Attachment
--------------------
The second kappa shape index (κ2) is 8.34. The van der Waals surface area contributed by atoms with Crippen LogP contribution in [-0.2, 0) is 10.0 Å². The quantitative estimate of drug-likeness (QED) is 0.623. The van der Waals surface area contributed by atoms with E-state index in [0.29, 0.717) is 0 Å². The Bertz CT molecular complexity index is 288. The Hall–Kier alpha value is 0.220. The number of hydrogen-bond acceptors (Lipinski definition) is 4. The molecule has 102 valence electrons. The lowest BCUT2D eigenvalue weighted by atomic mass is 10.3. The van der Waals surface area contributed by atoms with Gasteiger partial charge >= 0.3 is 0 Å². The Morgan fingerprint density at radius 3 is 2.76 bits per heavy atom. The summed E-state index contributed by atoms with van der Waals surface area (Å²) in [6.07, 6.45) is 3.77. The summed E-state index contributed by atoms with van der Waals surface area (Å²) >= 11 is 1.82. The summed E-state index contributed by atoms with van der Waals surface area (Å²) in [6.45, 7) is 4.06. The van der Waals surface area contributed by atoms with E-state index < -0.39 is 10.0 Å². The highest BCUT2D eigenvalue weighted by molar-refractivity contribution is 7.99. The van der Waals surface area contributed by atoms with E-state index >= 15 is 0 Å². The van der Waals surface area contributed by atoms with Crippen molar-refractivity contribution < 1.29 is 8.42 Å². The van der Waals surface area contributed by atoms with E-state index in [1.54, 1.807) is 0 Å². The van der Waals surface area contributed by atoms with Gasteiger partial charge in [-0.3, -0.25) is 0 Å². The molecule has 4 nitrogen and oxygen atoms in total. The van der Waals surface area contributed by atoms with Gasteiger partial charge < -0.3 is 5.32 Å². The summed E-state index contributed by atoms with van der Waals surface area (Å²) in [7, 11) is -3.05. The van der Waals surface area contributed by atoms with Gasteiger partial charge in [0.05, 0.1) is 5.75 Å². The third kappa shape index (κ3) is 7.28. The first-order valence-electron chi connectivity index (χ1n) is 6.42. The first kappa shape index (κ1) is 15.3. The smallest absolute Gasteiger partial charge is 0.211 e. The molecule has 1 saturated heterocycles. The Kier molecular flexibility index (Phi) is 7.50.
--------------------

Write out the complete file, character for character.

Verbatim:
The second kappa shape index (κ2) is 8.34. The van der Waals surface area contributed by atoms with Crippen LogP contribution in [-0.2, 0) is 10.0 Å². The quantitative estimate of drug-likeness (QED) is 0.623. The van der Waals surface area contributed by atoms with E-state index in [0.29, 0.717) is 0 Å². The Bertz CT molecular complexity index is 288. The Hall–Kier alpha value is 0.220. The number of hydrogen-bond acceptors (Lipinski definition) is 4. The molecule has 102 valence electrons. The lowest BCUT2D eigenvalue weighted by atomic mass is 10.3. The van der Waals surface area contributed by atoms with Gasteiger partial charge >= 0.3 is 0 Å². The Morgan fingerprint density at radius 3 is 2.76 bits per heavy atom. The summed E-state index contributed by atoms with van der Waals surface area (Å²) in [6.07, 6.45) is 3.77. The summed E-state index contributed by atoms with van der Waals surface area (Å²) >= 11 is 1.82. The summed E-state index contributed by atoms with van der Waals surface area (Å²) in [6.45, 7) is 4.06. The van der Waals surface area contributed by atoms with E-state index < -0.39 is 10.0 Å². The highest BCUT2D eigenvalue weighted by molar-refractivity contribution is 7.99. The van der Waals surface area contributed by atoms with E-state index >= 15 is 0 Å². The van der Waals surface area contributed by atoms with Crippen molar-refractivity contribution < 1.29 is 8.42 Å². The van der Waals surface area contributed by atoms with E-state index in [1.54, 1.807) is 0 Å². The van der Waals surface area contributed by atoms with Gasteiger partial charge in [-0.3, -0.25) is 0 Å². The molecule has 4 nitrogen and oxygen atoms in total. The van der Waals surface area contributed by atoms with Gasteiger partial charge < -0.3 is 5.32 Å². The summed E-state index contributed by atoms with van der Waals surface area (Å²) in [7, 11) is -3.05. The van der Waals surface area contributed by atoms with Gasteiger partial charge in [0.05, 0.1) is 5.75 Å². The third kappa shape index (κ3) is 7.28. The first-order valence-electron chi connectivity index (χ1n) is 6.42. The first kappa shape index (κ1) is 15.3. The smallest absolute Gasteiger partial charge is 0.211 e. The molecule has 1 saturated heterocycles. The Kier molecular flexibility index (Phi) is 7.50.